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Carb-Counted DRAGON BITES Recipe:

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simple recipe for families LIVING WELL with type 1 diabetes.

Soft & Chewy Peanut Butter Cookies

Spread Holiday Cheer. Gluten- and Dairy-Free.

I don’t know about you, but I’m tired of living in “unprecedented” times! Some days I cope fine with the covid-19 distancing and restrictions, but on other days I just want things to go back to the way they were. Especially when it comes to gathering with family and friends for Christmas! These old-fashioned peanut butter cookies bring us back to a simpler time; they are the perfect comfort food to share... well… comfort! The relatively small yield also makes them the perfect addition to a small, immediate-family-only holiday party. Or spread some cheer by making a batch for a neighbour, friend or family member, to let them know that even though you can’t be together, you’re still thinking of them.

(Recipe adapted from Averie Cooks, Big Soft and Chewy Peanut Butter Crinkle Cookies)

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Low-Carb? No
Gluten-free? Yes (if you use gluten-free flour, as I did)
Dairy-free? Yes
Nut-free? No

Prep Time: 10 min
Chill: 2 hours
Bake:10-12 mins
Ready in: Just over 2 hours

Total Yield: 12 cookies

Carb Content: 36g per cookie (see detailed carb content below)

  • 1 large egg1
  • 1/2 cup (120g) creamy peanut butter2 (not natural or homemade, or the dough will be too runny)
  • 1/2 cup unsalted butter, softened3
  • 1/2 cup (115g) granulated sugar
  • 1/2 cup (110g) light brown sugar, packed5
  • 1 teaspoon vanilla extract
  • 1 1/4 (225g) cups gluten-free flour6 (OR all-purpose flour)
  • 1 teaspoon baking soda
  • pinch salt, optional
  • granulated sugar, for rolling7

Notes on Ingredients & Carbs:

  1. 1g carbs; 5g fat for egg
  2. 16g carbs; 64g fat for Kraft Unsweetened, Unsalted Peanut Butter
  3. 0g carbs; 96g fat for butter
  4. I used PC Organics Cane Sugar, with 115g carbs; 0g fat
  5. 110g carbs; 0g fat for light brown sugar
  6. I used Robin Hood GF Flour, with 181g carbs; 0g fat
  7. I used an extra ¼ tsp (1g carbs) for each cookie
  1. Using a stand mixer (or large mixing bowl and electric mixer) combine egg, peanut butter, butter, granulated sugar, brown sugar, and vanilla. Beat on medium-high speed until smooth and creamed, 3-4 minutes. Stop and scrape down the sides of the bowl.
  2. Add the flour, baking soda, salt (optional). Beat on low speed for approximately 1 minute, just until all ingredients are incorporated.
  3. Using a 1/4-cup measuring cup, divide the dough into 12 equal-sized mounds. Roll each mound into a ball, and flatten slightly.
  4. Place flattened balls in a covered container (or on a large tray, covered with plastic wrap); refrigerate for at least 2 hours (up to 5 days).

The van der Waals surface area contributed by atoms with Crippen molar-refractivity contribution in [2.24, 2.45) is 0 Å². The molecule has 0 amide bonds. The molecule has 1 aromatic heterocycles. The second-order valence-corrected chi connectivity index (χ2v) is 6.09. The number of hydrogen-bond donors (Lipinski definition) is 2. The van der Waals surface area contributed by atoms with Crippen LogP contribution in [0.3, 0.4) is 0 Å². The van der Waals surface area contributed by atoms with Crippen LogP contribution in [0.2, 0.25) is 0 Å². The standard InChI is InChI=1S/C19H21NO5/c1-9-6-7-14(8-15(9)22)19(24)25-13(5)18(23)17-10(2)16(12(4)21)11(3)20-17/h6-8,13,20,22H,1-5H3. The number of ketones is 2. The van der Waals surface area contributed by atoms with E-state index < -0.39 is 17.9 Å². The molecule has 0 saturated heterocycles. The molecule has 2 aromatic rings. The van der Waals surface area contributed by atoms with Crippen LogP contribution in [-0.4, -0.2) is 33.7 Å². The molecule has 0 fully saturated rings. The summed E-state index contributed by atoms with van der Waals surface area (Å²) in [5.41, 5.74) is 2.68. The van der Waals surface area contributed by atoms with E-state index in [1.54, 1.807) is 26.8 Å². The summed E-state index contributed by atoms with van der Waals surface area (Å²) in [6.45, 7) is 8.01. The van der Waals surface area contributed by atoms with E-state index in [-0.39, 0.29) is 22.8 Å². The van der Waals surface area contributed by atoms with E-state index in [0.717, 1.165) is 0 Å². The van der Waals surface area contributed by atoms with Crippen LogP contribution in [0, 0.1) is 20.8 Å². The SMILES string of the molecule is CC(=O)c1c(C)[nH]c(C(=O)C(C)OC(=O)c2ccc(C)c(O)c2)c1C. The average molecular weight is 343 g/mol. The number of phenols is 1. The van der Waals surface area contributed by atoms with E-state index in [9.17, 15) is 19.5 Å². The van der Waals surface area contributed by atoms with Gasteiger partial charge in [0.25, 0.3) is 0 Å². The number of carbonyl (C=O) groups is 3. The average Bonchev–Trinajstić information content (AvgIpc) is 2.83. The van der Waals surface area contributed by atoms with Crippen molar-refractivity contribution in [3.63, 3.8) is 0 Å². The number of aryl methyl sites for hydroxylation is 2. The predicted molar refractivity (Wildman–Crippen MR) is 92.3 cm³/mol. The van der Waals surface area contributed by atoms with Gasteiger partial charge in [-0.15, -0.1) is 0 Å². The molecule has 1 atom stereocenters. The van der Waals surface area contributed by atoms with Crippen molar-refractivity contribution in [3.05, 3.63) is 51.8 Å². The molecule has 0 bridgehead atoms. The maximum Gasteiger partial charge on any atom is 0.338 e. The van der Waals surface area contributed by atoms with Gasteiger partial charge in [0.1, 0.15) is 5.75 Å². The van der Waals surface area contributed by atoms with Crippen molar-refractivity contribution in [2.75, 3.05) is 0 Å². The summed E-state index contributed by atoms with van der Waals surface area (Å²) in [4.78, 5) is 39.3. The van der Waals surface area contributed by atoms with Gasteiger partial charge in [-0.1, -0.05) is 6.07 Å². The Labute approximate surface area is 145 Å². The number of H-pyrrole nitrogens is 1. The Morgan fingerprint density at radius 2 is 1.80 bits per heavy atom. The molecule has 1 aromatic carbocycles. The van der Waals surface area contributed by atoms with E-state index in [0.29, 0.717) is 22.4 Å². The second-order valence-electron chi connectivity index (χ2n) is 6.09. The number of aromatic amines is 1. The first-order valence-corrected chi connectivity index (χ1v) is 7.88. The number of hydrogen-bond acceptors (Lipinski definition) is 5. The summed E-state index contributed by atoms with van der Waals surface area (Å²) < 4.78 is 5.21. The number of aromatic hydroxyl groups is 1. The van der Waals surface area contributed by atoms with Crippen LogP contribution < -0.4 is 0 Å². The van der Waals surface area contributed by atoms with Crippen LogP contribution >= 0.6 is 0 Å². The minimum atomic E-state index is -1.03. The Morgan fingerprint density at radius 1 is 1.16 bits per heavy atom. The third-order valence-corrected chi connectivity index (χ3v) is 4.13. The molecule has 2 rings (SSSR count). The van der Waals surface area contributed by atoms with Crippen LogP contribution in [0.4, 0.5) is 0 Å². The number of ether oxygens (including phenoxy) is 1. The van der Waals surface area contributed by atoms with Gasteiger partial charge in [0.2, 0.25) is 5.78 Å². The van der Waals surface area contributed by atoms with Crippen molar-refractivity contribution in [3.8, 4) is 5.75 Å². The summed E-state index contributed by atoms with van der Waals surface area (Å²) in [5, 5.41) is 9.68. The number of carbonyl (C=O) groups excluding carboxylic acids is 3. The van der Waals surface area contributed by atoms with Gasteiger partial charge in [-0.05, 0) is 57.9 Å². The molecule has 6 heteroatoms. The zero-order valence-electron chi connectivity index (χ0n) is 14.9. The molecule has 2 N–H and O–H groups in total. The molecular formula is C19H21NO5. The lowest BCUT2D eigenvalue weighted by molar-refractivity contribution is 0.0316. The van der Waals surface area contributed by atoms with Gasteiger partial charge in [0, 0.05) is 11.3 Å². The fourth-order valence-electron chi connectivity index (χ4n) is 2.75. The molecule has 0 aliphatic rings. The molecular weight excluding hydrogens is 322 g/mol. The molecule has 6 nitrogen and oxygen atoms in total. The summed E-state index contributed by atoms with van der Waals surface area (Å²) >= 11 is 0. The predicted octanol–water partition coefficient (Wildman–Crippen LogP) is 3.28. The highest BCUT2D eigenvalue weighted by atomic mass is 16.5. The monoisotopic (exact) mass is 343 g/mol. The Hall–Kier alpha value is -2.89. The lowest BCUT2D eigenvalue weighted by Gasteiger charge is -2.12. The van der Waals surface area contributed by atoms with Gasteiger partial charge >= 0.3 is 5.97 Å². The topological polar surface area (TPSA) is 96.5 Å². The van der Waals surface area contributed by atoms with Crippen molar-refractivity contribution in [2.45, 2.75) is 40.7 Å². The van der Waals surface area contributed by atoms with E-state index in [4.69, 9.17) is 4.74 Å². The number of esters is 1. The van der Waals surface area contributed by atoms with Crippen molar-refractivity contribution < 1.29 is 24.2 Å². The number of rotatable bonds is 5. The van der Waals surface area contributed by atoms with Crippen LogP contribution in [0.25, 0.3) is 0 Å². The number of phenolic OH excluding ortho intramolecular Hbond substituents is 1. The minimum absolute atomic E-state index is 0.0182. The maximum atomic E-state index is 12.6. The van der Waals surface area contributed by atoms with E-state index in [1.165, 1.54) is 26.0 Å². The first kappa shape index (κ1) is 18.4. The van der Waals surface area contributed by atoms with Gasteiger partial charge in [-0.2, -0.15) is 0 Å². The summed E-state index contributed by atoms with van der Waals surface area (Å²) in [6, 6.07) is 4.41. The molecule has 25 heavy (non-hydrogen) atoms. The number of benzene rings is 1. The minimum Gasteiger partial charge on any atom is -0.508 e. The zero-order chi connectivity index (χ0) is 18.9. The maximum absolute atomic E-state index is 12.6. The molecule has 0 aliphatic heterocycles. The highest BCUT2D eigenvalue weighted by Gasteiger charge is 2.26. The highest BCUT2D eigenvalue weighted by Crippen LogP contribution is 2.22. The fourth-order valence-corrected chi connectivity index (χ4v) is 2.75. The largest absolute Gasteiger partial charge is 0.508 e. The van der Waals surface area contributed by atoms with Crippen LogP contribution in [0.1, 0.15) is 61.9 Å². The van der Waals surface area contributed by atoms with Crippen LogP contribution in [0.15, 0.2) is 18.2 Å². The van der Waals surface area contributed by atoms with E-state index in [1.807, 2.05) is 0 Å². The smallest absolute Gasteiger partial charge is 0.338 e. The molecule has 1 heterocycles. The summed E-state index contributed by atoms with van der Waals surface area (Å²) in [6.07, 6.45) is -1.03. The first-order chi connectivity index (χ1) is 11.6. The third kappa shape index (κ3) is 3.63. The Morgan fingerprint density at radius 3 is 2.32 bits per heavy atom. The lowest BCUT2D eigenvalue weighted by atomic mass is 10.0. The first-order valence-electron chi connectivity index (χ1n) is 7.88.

Tip from the Trenches: This step is critical, as using dough that has not been chilled will cause the dough to spread too quickly during baking, resulting in 1 huge, thin, flat cookie.

  5. Once the dough has chilled, pre-heat oven to 350F. Spray baking sheet with cooking spray and set aside.
  6. Before baking, pat each dough ball into granulated sugar to add a crunchy, sugary coating. For each cookie, I placed a ¼ tsp of sugar on a plate and dabbed the dough into the sugar until all had been picked up. This allowed me to get an accurate carb count for the sugar coating.
  7. Place dough balls on a baking sheet, spaced at least 2 inches apart. The cookies spread considerably, so you’re better off not to crowd them.
  8. Bake for 10 - 12 minutes, or until edges have set and tops are just set, even if slightly undercooked and pale in the center. Avoid overbaking, as the cookies firm up as they cool. It’s best to watch the oven rather than the time to judge when they are done.
  9. Allow cookies to cool on the baking sheet for about 10 minutes before serving. (They will be too soft to cool on a rack.)
  10. Cookies will keep airtight at room temperature for up to 1 week or in the freezer for up to 6 months.

Total yield: 12 medium-sized cookies, with a total of 423g of Carbs and 165g of fat. Plus an extra 1g of carbs per cookie for the sugar coating.

Nutrient Content for each cookie: 36.3g carbs and 13.8g of fat.

Tips from the Trenches

If my 13-year-old T1D son had one cookie, I would probably ignore the fat content and just give insulin for the carbs. If he had 2 or more cookies, we may decide to bolus for fat. If you don’t usually give insulin to cover fat, and don’t routinely have a problem with above-range blood sugar after your child eats foods that have a high fat content, then you can go ahead and do what you usually do around insulin dosing. But if your child’s BG is often high after eating high-fat foods, then you may want to consider bolusing for fat.  ~Michelle

For more information, check out…

Should I Give Insulin to Cover the Fat???
Reducing Post-Meal Spikes Caused by Fat & Protein

More on Carb Factoring:
What is a carb factor and how do I use it to count carbs?
By cup or by weight???
Advanced Carb Counting

Please don’t rely exclusively on my carb counting! Nutritional information is given for general information only, and will vary depending on the amount, type and brand of ingredients you choose - Please verify your carb and fat content when you make your own version of this recipe.

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